I’m making a film in the Chesapeake Bay landscapes of my boyhood, posing for a close-up with ball and glove where 60 years ago I shagged flies out front of my Dad’s fishing cabin. The camera backs away and I’m ass-deep in salt water — centerfield, this used to be. The tall piney woods around the long-gone cabin, thick enough I worried then about getting lost, are skeletal now, falling into the water.
Cinematographer Dave Harp and I are longtime collaborators on Chesapeake projects and knew what we’d find when we began working on this film. The great estuary’s 11,000 miles of tidal shoreline have been eroding for centuries as wind and wave and ice take their toll. But now there’s a new ballgame. Emerging climate science has documented an ominous acceleration of the sea level rise that gradually formed the Chesapeake over thousands of years. The latest projections for the Chesapeake region are two feet or more of sea level rise by mid-century, and as much as six feet by century’s end. That’s a troubling combination of higher water and sinking land around the bay.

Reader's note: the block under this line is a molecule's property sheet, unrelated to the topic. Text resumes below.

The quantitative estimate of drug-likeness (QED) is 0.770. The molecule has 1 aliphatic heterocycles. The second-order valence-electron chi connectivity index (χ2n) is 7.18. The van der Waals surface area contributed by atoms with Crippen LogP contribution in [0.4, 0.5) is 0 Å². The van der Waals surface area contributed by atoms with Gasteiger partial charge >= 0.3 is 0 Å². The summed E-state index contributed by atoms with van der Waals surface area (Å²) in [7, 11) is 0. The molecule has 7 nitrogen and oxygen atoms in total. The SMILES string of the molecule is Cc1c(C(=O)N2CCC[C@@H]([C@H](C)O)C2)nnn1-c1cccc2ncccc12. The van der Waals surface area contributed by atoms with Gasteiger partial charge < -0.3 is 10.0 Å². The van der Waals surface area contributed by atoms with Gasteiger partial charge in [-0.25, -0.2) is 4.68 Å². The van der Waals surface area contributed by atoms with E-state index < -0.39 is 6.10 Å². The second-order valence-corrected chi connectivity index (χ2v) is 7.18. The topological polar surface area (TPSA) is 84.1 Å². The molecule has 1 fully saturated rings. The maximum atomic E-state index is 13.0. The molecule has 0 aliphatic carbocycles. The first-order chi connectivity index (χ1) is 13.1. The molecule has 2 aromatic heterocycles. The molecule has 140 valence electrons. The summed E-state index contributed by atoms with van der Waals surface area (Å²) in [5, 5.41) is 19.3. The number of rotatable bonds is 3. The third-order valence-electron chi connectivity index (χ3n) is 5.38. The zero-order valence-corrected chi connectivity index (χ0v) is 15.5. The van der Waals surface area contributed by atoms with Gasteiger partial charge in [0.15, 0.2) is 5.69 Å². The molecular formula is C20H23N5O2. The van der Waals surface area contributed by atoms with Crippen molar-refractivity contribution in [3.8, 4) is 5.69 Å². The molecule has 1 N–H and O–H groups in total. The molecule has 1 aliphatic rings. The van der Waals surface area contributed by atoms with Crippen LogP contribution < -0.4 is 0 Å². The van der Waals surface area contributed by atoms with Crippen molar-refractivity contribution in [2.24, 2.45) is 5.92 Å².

Dave and I have focused our cameras on my old stomping grounds, Dorchester County on Maryland’s Eastern Shore, a place where the future is well underway. “Water moves us” is the county’s tourism slogan, both apt and ironic. It’s been called “Maryland’s Everglades” — a wonderland of water and wetlands, tidal creeks and wooded swamps and islands, nurturing an abundance of seafood and wildlife, and home to historic fishing communities and the internationally-known Blackwater National Wildlife Refuge. With its hundreds of thousands of acres of land, Dorchester ranks fourth largest among Maryland’s 23 counties; but it will shrink to 14th by 2100 as nearly half the county turns to open water. …
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Springer is currently offering free access to select social science Special Issues. This includes ICHT’s 2017 Special Issue on Archaeology and the Late Modern State which contains our article Archaeology as State Heritage Crime.
Access is free until February 19, 2018.
To Grieve or Not to Grieve?
By Ashlee Cunsolo | January 19, 2017
Given it seems more and more likely that people will experience various forms of ecological grief, it is clear that grieving will be a reality — and not grieving is not desirable, even if it were possible. I believe that ecological mourning is a signature labour of the Anthropocene — a labour in which we must all engage as our species moves deeper into the Anthropocene. Do we “double up in pain” or do we harness this grief and our connections to that which is beyond the human to act, to find our “participation and responsibility” in the “larger ecological whole”? Do we continue on as is, or do we allow ecological mourning to become a resource for ethical and political change? …